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Ex-Google & Facebook bods are on a Quest for the Enterprise

Big Data compute meets Java culture with Metanautix

“Enterprise” and “Java” aren’t things you’d expect from Google — and certainly not Facebook.

Talk Google and you think search, ads and YouTube. Your second thought might go to Google Apps and Chrome.

Say “Facebook” and what do you think of? A firm making fistfuls of money from ad men mining its members’ data.

Their diaspora are different, as two former employees have come together to follow a common dream.

Theo Vassilakis, a former Google engineering director who led on query engines, visualisation systems and data generation pipelines, and Toli Lerios, a former Facebook senior software engineer who worked on image and video algorithms, pushed the eject button from their respective motherships recently.

Their new technology offering is called Quest, something they call a data compute engine from their firm Metanautix, which was founded in 2012 with $7m backing from Sequoia Capital.

The idea is that using industry standard SQL you can search a multitude of big unstructured, structured and relational data sources through one engine. Metanautix Tuesday announced a free, single-user edition of Quest.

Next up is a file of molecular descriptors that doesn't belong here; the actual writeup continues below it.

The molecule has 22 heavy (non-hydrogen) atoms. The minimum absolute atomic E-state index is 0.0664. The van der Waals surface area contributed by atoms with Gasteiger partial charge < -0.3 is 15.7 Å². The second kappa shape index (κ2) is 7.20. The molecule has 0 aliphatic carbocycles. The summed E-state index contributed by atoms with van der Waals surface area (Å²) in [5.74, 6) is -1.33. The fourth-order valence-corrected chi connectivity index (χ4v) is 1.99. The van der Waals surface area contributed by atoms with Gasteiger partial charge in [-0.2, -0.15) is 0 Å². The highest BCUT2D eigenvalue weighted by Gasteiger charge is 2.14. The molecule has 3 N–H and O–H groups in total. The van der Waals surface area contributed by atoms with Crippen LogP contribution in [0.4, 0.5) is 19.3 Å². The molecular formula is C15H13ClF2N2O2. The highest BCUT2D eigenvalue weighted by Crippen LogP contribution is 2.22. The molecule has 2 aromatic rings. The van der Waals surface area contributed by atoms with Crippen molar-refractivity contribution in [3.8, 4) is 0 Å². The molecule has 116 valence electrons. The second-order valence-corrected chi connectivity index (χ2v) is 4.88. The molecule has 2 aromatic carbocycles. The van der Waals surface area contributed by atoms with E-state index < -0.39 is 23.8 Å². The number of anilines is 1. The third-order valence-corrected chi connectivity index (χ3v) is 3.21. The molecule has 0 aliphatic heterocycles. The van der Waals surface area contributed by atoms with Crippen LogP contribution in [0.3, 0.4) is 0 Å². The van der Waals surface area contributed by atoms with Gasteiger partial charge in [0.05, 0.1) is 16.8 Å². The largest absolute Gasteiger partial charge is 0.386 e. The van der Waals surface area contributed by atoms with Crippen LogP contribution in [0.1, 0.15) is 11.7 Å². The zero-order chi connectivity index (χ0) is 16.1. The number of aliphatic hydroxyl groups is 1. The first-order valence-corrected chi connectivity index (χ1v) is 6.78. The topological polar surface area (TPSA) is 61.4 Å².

As happens with such stories with a Google connection, Quest’s roots lie in a Google project – an ad-hoc query platform called Dremel, which, in typical Google style, scales to thousands of CPUs and petabytes of data. Vassilakis helped lead development of Dremel.

Dremel, being a Google baby, worked for Google, eating a non-standard variant of SQL. It only worked on Google systems.

“Dremel was not easy to run,” Vassilakis told The Register. The idea with Quest, however, is to take the lessons learned with Dremel to enterprise.

An epiphany, apparently, gained working with non-engineering types at Google, helped Vassilakis.

During his time at Google Vassilakis inherited 75-80 engineers, with part of their role being supporting finance, sales and ops. It resulted in a clash of cultures, with the IT types not overly keen to get button-holed into becoming the big data version of macro jockeys by writing code for their analytics and query jobs.

“We had long periods of spirited disagreements and then we, at a personal level, figured out why it was the way we were,” Vassilakis said.

“That setup creates friction, especially since the business requests are usually legitimate, very important, and often go straight to decision-making executives. Part of what we did inside of Google, and what was the inspiration for some of Metanautix, is to try to cleanly separate the part that IT and engineering does, and the part of the work that the business can do for itself.”

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